Opinion

This moment in time, wreaked with such heartache and havoc finally bears a rainbow. As we usher in a new President in January, we must give thanks that we are here alive, able to live and see the horizon. 

 

I’ve lost a good friend, a Republican, in the aftermath of the results of this latest election. We are truly a nation divided. She chose Party over friendship. She asked me to bare my soul numerous times to explain why on earth I chose the Democratic ticket, why I stood for giving women choices in their reproductive health, why the children at the border separated from their mothers were heartbeats worth saving, as well. The questions were many. Why, black woman, do you think the way you do? On many occasions, I tried to educate, but there are books upon books of people discussing human rights issues. I shouldn’t be the one expected to educate. I should be a friend, not a professor of humanity. 

 

But for her, it was a single issue, she believed that being pro-life was the only thing that mattered. She had to save dying babies from their murderous mothers. The same women who lived in countries that banned abortions set out for America with their children, hoping that they will be able to work for food, housing, doctors, education – whatever they need to exist in this world today. 

 

I watch those mothers with so few choices. A mother, whether she wants to be or not. Maybe she wanted two children, but with a lack of reproductive rights, she has ten.  Without selling her soul or being captured by drug cartels and trafficking, she knows her children may go hungry at any given time. She can’t find food. She can’t find work. Her schools are plagued with violence and gangs, so her children are never safe. Her government has been ransacked with criminals who do nothing like creating jobs, housing, and general care of the population. Her community is ransacked with litter and foul water because there are no garbage trucks and recycling and cleaning of rivers. She cannot fight the large companies pouring poison into her drinking water because there are no environmental agencies protecting her land.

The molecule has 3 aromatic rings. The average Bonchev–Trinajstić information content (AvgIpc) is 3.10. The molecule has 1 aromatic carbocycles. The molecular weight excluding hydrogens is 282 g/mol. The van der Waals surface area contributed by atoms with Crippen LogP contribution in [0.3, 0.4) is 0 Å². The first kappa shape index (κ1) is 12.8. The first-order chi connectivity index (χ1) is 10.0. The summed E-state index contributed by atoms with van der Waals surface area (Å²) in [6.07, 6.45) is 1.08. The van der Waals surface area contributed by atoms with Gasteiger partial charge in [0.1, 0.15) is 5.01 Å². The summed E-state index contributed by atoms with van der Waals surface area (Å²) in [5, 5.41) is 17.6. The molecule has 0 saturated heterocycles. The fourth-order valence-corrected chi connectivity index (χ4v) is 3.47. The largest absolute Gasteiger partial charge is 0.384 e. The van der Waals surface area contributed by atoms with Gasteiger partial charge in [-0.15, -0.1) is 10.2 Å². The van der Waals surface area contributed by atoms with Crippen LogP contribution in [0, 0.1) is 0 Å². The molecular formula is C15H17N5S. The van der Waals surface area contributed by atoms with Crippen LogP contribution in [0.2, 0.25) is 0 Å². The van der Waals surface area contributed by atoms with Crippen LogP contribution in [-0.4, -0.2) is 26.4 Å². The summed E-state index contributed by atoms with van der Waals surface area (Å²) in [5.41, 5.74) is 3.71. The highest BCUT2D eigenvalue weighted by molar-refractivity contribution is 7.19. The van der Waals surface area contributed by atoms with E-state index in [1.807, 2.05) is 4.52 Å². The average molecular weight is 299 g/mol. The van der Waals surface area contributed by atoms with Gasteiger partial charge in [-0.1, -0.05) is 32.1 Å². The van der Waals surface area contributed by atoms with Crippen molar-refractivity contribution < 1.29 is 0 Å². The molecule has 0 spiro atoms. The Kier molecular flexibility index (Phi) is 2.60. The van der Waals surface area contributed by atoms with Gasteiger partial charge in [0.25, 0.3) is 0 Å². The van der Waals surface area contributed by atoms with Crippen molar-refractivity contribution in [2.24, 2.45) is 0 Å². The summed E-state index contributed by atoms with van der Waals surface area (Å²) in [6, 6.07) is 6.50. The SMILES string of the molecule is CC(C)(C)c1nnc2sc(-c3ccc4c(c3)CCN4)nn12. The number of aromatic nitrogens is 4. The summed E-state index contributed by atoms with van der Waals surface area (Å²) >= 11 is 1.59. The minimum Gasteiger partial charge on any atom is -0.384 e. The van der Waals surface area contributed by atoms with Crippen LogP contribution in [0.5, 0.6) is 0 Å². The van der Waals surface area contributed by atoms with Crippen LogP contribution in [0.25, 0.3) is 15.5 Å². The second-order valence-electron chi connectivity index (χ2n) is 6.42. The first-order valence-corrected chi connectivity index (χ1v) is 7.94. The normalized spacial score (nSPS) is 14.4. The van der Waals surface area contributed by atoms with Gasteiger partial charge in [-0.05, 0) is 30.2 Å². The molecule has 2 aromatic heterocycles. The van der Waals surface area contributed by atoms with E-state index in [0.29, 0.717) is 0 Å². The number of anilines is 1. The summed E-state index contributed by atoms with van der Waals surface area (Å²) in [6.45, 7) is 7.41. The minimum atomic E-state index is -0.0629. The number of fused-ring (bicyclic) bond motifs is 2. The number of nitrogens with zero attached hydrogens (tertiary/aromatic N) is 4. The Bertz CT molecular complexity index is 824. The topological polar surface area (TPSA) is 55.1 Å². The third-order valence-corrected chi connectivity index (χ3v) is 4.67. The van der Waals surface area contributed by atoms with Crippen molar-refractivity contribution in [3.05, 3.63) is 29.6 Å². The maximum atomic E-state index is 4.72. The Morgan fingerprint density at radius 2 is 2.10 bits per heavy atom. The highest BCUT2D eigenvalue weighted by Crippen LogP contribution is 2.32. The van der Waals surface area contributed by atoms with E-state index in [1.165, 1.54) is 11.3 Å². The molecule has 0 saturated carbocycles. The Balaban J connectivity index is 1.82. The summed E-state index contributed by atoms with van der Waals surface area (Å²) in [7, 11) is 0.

This woman may think she’s voiceless, but she is not. She has me. She has millions of others fighting for her. She deserves the comfort my friend has – a roof over her head, educated children, a full belly, clean water. The list goes on. I would say to my friend now, educate yourself on the histories of the peoples of the world, not just what the Internet or the Church or the Mosque has to say about it. Educate yourself and see that people are suffering and our might as Americans across that planet has caused so much unnecessary suffering. 

 

The governments of the world, mine included, face a reckoning, the planet’s people need their basic rights. I am a fighter for the people. That’s why I’m a Democrat. Living people, not cells in my belly that might create a child. I fight for humanity.

 

Francia McCormack is a University of Georgia graduate that has written for Ms. Magazine, The New York Law Journal, The Post and Courier of South Carolina, and many other publications since graduating from the Grady School of Journalism. She is a mother of two in Stone Mountain. 

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